Patrol Race: Backcountry ski race from Snoqualmie Pass to Meany Lodge

Ski from Snoqualmie Pass to Meany Lodge, over Windy Pass, Yakima Pass and Stampede Pass following the historical Patrol Race course.


The race traverses nearly 20 miles of rugged terrain, primarily following the Pacific Crest Trail, gaining and losing over 4,500 feet of elevation between Snoqualmie Pass and Meany Lodge (historically named the "Meany Ski Hut," and is just below Stampede Pass).  Hazards include avalanche terrain, tree wells, weather conditions, snow conditions and fatigue.  This race first ran in 1930 and was modeled after “military patrol races” common in Europe at the time, but the first of its kind in America.

Course Map:

GPX file:


This is a team race emphasizing safe and self-supported backcountry touring techniques.  Teams are encouraged to make risk assessments and evaluations of snowpack and terrain during the event as necessary.  To underscore that safety should never take a back seat to your race time, the rules allow for your team to deduct assessment time from your total race time. You are on your own.  Teams are expected to carry what they need to navigate and complete this 20 mile backcountry ski tour without help.   Unlike an individual or relay race, this event is first and foremost about group dynamics and comradery.  You must start, race, and finish together.

The race date:

Saturday March 14, 2020.


In order to register for this event, your team will have to complete the following:

  1. Fill out the online lottery form  (one form per team; lottery closes Dec 31st  2019).
  2. Be successfully drawn from the lottery (Jan 7th 2020; you will be notified by email).
  3. Prove that all team members have completed AIARE Level 1 avalanche training or better (an email will be sent to you with instructions after lottery selection).
  4. All participants must become a Mountaineer Member or Guest Member.
  5. Register for the race (link will be provided via email)

  You will need to provide your own transportation departing from Crystal Springs Sno-Park (near Meany Lodge) at the conclusion of your race experience whether that be Saturday night, or Sunday should you choose to stay overnight at Meany Lodge (vehicle Sno-Park passes are required).  It's about 10 miles on I90 from the Crystal Springs Sno-Park (exit 62: the Lake Kachess/Stampede Pass exit) back to Snoqualmie Summit.  Skiing on the Iron Horse trail is another option for return to Snoqualmie.


This is a team race in which all three team members must start, race and finish together.

This is a true backcountry race where you and your team need to be fully competent in route finding and moving safely through avalanche terrain. Excellent snow safety skills, first aid skills, backcountry skiing skills, equipment and fitness are required on this challenging route.

Each team member must have completed an AIARE Level 1 training course or better prior to the race event.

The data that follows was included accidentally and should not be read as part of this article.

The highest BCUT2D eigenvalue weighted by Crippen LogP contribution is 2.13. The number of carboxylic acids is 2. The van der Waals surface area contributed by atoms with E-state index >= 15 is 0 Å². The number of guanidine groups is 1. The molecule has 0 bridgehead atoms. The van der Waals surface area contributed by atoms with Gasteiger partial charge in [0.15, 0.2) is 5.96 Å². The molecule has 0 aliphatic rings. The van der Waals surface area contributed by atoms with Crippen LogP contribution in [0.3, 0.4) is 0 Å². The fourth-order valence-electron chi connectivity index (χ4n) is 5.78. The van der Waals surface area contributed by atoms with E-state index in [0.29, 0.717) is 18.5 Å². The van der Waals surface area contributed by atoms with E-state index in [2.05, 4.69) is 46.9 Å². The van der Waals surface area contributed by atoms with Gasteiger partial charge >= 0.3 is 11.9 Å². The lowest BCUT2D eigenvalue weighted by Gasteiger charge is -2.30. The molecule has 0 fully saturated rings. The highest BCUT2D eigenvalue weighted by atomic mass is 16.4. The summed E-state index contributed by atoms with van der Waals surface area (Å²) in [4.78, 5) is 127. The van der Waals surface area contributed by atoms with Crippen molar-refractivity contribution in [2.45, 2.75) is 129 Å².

There will be two staffed checkpoints, but there will be no aid stations along the way - your team is responsible for all of your food, water, clothing and well being for the duration of the race. There is no cell service on most of the route.  

Total on-course times are usually between 5 and 10 hours at a good race pace under good weather conditions. This can be significantly longer if weather or complications get involved. There will be specified cutoff times at the two checkpoints that have to be met for teams to be allowed to continue. Teams that fail to make the cutoff times will be taken to Meany Lodge from the checkpoints via snowmobile (riding or being towed).

Race volunteers will do their best to set a skin track on the route, but winter weather is unpredictable. Losing the skin track or having it become covered in blowing or falling snow is a very likely possibility. Therefore it is critical that your team is equipped and capable of doing your own route finding to the destination or exiting via a bailout route if necessary. There is no guarantee that you will be able to follow a marked trail or skin track. You must be responsible for your own navigation and route finding in the event that conditions make this necessary.


The intent of this race is to follow the format of the original 1930’s era race as close as reasonably possible utilizing modern backcountry travel gear and safety equipment.

Each team must consist of 3 members. The team members must start, race, and finish together (within one minute of each other). Team members must stay within earshot of each other the entire time. Any deviation from this rule will result in a disqualification.  For safety reasons this rule must be followed.

Safety First:  At any time before or during the race, if you feel you need to withdraw from the race for safety reasons we will refund your race entry fees.  At any time along the route, if you feel the need to evaluate the snowpack or terrain, we will deduct this evaluation time from your total elapsed race time.  Simply take a photo of your group with an identifiable landmark in the background before and after the evaluation and present your findings to the race director at the conclusion of the race.  We will use the time stamp on your photos to deduct the appropriate amount of race time.